Riding L’Eroica with Brooks

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The white gravel crunches pleasantly underneath your steel frame as you roll over the beautiful Tuscan countryside where hilltops are dotted with ancient villas, vineyards, and small villages, like tiny fortresses built from stone against the blazing Italian sun. Passing and being passed alike by the colours and shapes of times gone by, you hardly need squint to imagine days when giants like Coppi and Bartali travelled these same roads. You challenge yourself up another epic climb, and find relief in the friendly hospitality of event volunteers, waiting for you and the other participants with much-needed refreshments. You made it to L’Eroica.

So began the description of L’Eroica that accompanied the invitation to attend as a guest of Brooks England, one of the main sponsors of the ride. Since prepping a story about this event for issue #11 (“Biking for Heroes” by Enrico Caracciolo), I’d been intrigued by this rolling costume ball in the Chianti region of Italy, and now I had a chance to go. Heck, it’s my birthright, after all.

L’Eroica, or “The Heroic,” is a celebration of the feats that were accomplished in long-ago races, when courses included the famed Strada Bianca white gravel-and-dirt roads and the bikes had to be tough enough to withstand them. Only “heroic” bicycles are allowed: steel-framed road racing bikes produced before 1987, with shift levers on the down tube, pedals with toe clips and several other period-correct specifications.

Here’s the bike I borrowed from the L’Eroica shop, located in the host town of Gaiole in Chianti: a ‘70s era Bianchi. I didn’t get a chance to ask for a specific year from the harried mechanics who were madly prepping bikes for the ride.

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And here are those harried mechanics. They changed tubular tires and reamed rusted seatposts like the wind.

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The event takes up the whole weekend, with press conferences, an open-air market, a group dinner and other extras happening on Saturday, and the rides on Sunday. We also checked out some new saddles and bags from Brooks (more on that later).

The market was like an Italian bike museum with the displays offered for sale. I was fortunate to spend some time there with Bregan from Brooks, who met up with his friend Dustin from Cicli Berlinetta in Berlin — both of them knew all kinds of interesting details about the bikes and parts, including the fact that a Campagnolo gruppo increased the local value of any bike by about 1,000 Euro.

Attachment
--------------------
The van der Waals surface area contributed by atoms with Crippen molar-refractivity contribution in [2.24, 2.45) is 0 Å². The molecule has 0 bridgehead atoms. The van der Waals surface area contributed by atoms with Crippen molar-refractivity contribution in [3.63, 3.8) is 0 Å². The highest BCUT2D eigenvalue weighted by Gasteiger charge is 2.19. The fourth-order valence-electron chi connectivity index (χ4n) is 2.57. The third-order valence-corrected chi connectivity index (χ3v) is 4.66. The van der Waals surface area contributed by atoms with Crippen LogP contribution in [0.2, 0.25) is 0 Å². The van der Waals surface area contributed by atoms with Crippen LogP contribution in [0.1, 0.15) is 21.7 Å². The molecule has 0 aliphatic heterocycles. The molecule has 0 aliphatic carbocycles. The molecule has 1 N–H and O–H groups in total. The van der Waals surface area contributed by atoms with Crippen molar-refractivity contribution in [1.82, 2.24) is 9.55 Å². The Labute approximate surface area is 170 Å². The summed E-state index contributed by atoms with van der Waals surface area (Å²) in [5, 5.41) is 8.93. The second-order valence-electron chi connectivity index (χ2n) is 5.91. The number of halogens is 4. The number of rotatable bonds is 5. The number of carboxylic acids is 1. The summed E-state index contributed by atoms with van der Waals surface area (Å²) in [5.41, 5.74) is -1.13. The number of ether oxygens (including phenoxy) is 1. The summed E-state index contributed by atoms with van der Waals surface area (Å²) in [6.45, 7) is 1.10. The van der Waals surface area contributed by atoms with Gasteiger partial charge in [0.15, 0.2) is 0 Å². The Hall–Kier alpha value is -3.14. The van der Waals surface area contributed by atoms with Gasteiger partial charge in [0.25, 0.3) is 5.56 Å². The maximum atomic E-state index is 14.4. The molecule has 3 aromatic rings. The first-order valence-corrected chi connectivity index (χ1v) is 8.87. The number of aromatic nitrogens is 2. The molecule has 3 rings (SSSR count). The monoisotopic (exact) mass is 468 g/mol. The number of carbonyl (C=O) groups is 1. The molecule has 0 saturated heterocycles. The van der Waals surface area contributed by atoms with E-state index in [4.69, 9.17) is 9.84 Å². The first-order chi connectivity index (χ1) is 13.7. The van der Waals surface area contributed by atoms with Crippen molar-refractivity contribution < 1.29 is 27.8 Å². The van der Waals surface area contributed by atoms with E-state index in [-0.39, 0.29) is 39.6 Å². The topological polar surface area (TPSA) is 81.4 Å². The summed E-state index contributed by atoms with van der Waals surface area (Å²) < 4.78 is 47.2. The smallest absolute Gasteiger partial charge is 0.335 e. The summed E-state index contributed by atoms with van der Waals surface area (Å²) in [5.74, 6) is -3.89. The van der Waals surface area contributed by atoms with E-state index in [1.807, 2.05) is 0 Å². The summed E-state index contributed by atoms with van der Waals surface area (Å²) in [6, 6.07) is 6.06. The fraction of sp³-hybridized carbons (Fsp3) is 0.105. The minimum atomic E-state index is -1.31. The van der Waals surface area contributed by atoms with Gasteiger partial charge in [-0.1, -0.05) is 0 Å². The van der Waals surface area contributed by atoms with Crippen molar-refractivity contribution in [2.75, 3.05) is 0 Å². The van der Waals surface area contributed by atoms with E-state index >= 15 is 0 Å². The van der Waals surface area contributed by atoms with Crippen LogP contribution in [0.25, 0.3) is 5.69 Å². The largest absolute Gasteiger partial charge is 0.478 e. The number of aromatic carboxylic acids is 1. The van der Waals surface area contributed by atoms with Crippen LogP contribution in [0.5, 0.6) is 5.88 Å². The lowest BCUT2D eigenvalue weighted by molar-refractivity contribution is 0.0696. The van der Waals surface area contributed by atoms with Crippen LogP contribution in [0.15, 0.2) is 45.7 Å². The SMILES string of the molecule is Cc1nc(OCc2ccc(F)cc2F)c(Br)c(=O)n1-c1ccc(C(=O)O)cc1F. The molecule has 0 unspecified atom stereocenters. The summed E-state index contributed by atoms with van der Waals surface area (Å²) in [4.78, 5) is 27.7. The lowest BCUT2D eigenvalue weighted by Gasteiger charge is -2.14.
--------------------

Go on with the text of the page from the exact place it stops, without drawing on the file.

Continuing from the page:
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Ride participants can choose from 38km (“short”), 75km (“tourist”), 135km or 205km routes; the assembled group of Brooks dealers, staff and media were only tourists for this trip, but that was fine — the route offered a nice mix of sight-seeing and heroism on the hills, with enough time to enjoy the well-stocked rest stops.

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We had matching vintage-style wool kit from DeMarchi and John Boultbee, Brooks’s clothing brand, with “1866” emblazoned on the front and British flags on the sleeves. It was cool to be part of a “team” — we could easily spot one another out on the road amidst the 5,500 other participants.

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One stop featured my new favorite mid-ride snacks: a wonderful trio of bread dipped in wine and sprinkled with sugar, more bread dipped in olive oil, and to finish, bread with Nutella. The later stop offered more hearty fare for the brutal climbs ahead: prosciutto and salami, walnuts, figs, and a local bean soup, plus the local specialty Chianti wine.

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The ride was beautiful, and difficult, and wonderful. I had been worried about the tubular tires on my borrowed bike, and sure enough, I got two flats — and wasn’t prepared with spares. But I got a chance to meet and talk to some fellow riders who were prepared, and who generously helped me out. Alessandro and Ettore were two such people. I’d spotted their friend Fabio riding an adaptive tricycle similar to one I’d seen with Ride2Recovery at Interbike, and started to ask some questions. Alessandro graciously stepped in to interpret, then we continued chatting.

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The end was a big celebration. Everyone had smiles on their faces. The crowds kept cheering on into the evening as the truly heroic 205km riders came in.

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One big announcement from the weekend was that there will hopefully be a British version occurring in 2014, L’Eroica Brittania. Check www.eroicabritannia.co.uk for more info.

And definitely make plans to go to either, or both, if you can.

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